The U.N. Security Council unanimously passed a U.S.-drafted resolution on Friday laying the groundwork for an inquiry that would assign blame for chemical weapons attacks in Syria’s civil war.
The resolution asks U.N. chief Ban Ki-moon and the head of the Organization for the Prohibition of Chemical Weapons (OPCW) to make recommendations within 20 days for the establishment of an investigative body, “to identify to the greatest extent feasible individuals, entities, groups, or governments” involved in any chemical attacks in Syria.
The adoption of the resolution came after the U.S. struck a deal with Russia, a strong backer of Syrian President Bashar al-Assad, on a formal request to the U.N. to assemble a team of investigators to lay blame for toxic gas attacks in Syria.
U.S. Ambassador to the U.N. Samantha Power said it was vital that those responsible for chemical attacks be held accountable.
“Pointing the finger matters,” Power told the council after the vote.
Attributing responsibility for poison gas attacks in Syria’s four-year conflict could pave the way for action by the 15-member Security Council. The body has already threatened consequences for such attacks, which could include sanctions.
Power told reporters that Friday’s vote was a “modest step” toward ending the impunity Syria’s war criminals have enjoyed.
But she acknowledged that accountability for crimes in Syria appeared a long way off after Russia and China vetoed a Western proposal last year to refer the Syrian conflict to the International Criminal Court.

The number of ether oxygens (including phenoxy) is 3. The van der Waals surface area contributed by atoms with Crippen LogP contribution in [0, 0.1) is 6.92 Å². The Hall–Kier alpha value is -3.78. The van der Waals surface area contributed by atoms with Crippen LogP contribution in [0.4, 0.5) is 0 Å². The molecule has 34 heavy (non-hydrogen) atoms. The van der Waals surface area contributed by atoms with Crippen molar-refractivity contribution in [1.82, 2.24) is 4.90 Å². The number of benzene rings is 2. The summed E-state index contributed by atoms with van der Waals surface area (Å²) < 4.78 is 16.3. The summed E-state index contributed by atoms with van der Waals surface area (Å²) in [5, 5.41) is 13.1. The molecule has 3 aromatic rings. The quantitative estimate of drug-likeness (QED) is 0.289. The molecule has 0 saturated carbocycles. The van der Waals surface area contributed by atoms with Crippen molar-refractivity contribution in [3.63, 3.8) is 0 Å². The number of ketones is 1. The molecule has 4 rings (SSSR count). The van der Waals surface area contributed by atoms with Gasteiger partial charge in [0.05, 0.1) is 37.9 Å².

The council is expected to authorize the investigative team for one year once it receives Ban’s recommendations.
Government and opposition forces have denied using chemical weapons. Western powers say the Syrian government has been responsible for chemical attacks, including chlorine attacks.
The Syrian government and Russia have accused rebel forces of using poison gas.
Sarin gas attacks
Syrian Ambassador Bashar Ja’afari told the council that his country has been the victim of chemical attacks by Islamic State militants and the al Qaeda-affiliated Nusra Front.
Syria agreed to destroy its chemical weapons in 2013 in a bid to avoid U.S. military strikes threatened over a sarin gas attack that killed hundreds of civilians. The OPCW has since found chlorine has been “systematically and repeatedly” used as a weapon, though it is not mandated to lay blame.
Chlorine’s use as a weapon is prohibited under the 1997 Chemical Weapons Convention, which Syria joined in 2013. If inhaled, chlorine gas turns to hydrochloric acid in the lungs and can kill by burning lungs and drowning victims in the resulting body fluids.
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